Re: Talking about Money - A taboo?

karl h schwerin (schwerin@UNM.EDU)
Wed, 6 Dec 1995 14:32:51 -0700

On Fri, 1 Dec 1995, Nils Zurawski wrote:

> In a class on indutsrial-sociology (I hope thats the right word) we were
> talking about the different attitudes towards money that workers and other
> emploees have.
> I Germany workers are open in theta respect that they show their paycheck
> to others and tell you frankly how muc they got.
> Employees , i.e. people in offices are not doing this - i is a taboo that
> you will find throughout German society: We don't talk about money.
> The proffessor thought to remember that in the US this is differet, i.e. to
> talk anbout money isn't a taboo among empoyees. He remembered to have heard
> that at a time (60s, 70s) the salary was written next to the name on the
> office door. he didn't know if this was true at all and asked me to check.
> I woulkd be intered4sted in all aspects you can think about concerning this
> issue, as this touches cultural anthropology as well
> Thank you very much for your heklp.
> Regards
> Nils

In the U.S. there is a general taboo about discussing one's personal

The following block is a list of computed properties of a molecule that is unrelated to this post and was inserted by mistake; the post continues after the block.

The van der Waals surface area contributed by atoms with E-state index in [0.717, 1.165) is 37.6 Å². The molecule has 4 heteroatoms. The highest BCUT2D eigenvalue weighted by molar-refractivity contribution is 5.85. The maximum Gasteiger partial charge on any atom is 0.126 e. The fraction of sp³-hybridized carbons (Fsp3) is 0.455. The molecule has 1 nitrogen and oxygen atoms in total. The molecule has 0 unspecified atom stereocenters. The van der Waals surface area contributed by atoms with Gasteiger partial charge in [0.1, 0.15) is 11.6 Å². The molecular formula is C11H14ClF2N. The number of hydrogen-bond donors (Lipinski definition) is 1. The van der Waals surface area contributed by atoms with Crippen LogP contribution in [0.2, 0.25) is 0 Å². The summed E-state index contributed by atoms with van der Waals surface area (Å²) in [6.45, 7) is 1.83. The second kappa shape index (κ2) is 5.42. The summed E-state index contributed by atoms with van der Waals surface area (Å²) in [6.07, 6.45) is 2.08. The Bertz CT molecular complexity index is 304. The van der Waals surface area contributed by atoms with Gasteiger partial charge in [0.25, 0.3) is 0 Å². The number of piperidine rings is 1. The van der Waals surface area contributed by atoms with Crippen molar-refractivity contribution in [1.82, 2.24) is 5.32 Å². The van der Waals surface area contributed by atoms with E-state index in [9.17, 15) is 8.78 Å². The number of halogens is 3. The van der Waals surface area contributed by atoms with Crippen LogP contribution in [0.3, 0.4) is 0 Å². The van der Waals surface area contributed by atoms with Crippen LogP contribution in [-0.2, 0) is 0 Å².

income. People do not show each other their paychecks. Even close
friends don't reveal to one another how much they make. In more
traditional families, husbands often don't (or didn't) even tell their wives
exactly how much they were earning.

Salaries in our department are always kept confidential (except at the time of first
hire). Salaries for the university are "public" but it requires one to
go to the general library, ask for the printout and look up individual
salaries. To my knowledge, few people go to the trouble.

Karl Schwerin SnailMail: Dept. of Anthropology
Univ. of New Mexico Albuquerque, NM 87131

Much charitable endeavor is motivated by an unconscious
desire to peer into lives that one is glad to be unable
to share. . . . . Edward Sapir